I am studying ancient DNA since the beginning of my PhD, in 2012, and have seen evolving the field drastically. During the first years of next generation-sequencing techniques, we actively worked at understanding demographic events at a continental scale, necessary to lay the foundations of our knowledge of the characterisation of the past population genomic make-up. Over the very last years, methodological advancements in ancient DNA allowed us to apply more specific studies, either at individual levels with high-covered genomes, or at group levels with extensive sampling. The evolution of the field makes now possible finer analysis at local scales, exploring in particular biological relatedness and site organization, opening new windows in our approach of kinship in the past.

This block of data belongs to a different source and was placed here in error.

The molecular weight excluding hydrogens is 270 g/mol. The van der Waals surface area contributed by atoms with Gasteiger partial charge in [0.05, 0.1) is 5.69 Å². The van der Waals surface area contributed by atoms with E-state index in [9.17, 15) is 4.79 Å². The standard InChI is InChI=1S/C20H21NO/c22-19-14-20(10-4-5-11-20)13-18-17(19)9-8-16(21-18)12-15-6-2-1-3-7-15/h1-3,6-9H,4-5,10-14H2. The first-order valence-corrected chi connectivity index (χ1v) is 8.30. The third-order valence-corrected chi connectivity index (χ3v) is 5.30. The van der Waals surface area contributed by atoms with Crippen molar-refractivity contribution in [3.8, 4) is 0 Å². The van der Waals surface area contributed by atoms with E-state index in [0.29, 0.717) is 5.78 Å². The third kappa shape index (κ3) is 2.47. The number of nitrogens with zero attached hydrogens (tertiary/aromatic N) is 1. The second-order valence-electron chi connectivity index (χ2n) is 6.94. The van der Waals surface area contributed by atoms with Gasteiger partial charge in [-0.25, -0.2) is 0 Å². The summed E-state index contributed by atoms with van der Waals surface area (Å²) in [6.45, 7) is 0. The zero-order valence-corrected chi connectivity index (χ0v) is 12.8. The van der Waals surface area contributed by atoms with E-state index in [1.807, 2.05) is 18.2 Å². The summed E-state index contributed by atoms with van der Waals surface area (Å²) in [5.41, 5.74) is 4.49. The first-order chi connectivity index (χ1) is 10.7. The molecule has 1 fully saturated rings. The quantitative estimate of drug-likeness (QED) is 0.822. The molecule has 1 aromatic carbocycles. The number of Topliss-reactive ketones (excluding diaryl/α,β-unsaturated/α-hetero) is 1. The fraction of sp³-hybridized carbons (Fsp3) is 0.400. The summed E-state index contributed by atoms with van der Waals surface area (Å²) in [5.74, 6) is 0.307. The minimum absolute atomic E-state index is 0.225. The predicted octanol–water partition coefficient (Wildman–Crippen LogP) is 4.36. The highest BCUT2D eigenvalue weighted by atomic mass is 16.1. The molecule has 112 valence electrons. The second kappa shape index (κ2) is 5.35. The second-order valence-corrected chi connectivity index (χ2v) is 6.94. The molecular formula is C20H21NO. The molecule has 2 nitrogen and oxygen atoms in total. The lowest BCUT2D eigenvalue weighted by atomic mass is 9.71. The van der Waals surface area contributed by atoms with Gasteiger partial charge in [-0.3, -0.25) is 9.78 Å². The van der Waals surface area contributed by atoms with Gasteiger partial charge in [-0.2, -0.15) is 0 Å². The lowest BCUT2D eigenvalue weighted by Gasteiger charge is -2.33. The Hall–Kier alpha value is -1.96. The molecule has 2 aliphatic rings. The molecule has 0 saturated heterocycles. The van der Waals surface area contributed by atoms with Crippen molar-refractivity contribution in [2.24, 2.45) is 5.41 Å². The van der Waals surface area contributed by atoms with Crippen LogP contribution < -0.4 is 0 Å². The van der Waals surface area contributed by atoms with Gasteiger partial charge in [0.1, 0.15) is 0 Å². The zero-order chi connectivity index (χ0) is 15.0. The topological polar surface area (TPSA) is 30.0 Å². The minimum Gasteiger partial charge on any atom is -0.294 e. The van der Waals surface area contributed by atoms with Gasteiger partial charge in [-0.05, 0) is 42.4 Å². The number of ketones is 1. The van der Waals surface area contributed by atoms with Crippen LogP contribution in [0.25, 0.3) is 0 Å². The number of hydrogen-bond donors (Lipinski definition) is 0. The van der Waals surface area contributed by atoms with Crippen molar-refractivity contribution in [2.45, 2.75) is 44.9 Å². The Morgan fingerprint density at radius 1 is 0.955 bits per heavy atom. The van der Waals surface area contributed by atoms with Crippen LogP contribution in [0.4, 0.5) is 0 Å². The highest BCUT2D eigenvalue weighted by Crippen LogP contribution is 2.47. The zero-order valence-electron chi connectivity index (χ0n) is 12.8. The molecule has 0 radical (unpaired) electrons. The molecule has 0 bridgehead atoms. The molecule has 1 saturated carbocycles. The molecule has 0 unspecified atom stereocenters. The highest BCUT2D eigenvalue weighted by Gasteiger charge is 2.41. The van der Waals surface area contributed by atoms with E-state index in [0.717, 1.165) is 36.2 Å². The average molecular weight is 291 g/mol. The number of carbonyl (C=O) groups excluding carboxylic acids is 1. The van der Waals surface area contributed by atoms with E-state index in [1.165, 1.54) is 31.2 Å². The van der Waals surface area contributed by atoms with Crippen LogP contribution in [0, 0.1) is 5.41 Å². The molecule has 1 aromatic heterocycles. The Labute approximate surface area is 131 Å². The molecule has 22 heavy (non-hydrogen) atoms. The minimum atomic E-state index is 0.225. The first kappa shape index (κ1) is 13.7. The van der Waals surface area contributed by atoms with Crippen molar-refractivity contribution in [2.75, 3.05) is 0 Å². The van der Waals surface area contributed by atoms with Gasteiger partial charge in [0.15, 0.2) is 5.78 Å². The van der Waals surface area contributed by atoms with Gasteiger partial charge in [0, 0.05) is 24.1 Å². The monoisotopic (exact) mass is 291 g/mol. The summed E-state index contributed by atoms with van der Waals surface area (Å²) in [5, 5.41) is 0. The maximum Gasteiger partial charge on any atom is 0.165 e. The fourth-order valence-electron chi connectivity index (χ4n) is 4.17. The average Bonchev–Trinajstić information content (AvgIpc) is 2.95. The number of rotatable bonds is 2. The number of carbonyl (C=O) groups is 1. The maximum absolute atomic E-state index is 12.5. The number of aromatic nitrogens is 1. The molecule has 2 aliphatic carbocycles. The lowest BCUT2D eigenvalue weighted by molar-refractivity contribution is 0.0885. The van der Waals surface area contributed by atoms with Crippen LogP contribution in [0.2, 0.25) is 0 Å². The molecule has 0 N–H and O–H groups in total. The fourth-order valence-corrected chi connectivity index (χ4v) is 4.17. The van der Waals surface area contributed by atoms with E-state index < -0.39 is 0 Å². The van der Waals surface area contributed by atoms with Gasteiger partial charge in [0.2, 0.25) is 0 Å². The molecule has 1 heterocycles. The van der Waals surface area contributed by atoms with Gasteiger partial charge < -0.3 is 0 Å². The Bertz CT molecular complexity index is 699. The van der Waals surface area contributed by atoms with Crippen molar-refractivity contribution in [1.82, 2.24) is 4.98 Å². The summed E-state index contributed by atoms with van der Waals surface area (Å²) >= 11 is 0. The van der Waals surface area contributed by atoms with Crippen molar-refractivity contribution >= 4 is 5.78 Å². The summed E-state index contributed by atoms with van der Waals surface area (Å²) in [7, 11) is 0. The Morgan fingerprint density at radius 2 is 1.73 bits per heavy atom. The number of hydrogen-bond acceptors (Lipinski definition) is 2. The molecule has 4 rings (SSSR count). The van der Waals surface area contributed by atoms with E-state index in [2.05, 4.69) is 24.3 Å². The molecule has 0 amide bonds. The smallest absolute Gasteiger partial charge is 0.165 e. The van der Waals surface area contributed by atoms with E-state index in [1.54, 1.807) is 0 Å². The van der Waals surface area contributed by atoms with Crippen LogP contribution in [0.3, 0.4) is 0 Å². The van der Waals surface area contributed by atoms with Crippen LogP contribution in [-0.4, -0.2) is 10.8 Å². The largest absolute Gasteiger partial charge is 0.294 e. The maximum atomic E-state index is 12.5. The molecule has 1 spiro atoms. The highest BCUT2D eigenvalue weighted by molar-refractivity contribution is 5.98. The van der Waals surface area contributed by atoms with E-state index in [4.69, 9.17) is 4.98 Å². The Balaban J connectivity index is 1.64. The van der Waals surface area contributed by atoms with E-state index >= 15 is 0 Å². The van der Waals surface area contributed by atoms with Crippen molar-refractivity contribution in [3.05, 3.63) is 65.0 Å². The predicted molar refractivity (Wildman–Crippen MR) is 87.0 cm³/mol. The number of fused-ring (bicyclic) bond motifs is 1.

Thanks to two postdoctoral positions in Germany and in France between 2017 and 2022, and now with my current postdoctoral position in Ghent University, I built my research on studying Mesolithic and Neolithic populations in Western Europe (between ca. 12.000 and 5.000 years ago), questioning their demographic dynamics and social structures at a time of great cultural changes, i.e., the transition between a subsistence economy based on hunting and gathering to farming. My current position within the ROAM project specifically targets populations from Mesolithic and Neolithic Belgium, aiming to document the last hunter-gatherers and first farmers known on the territory.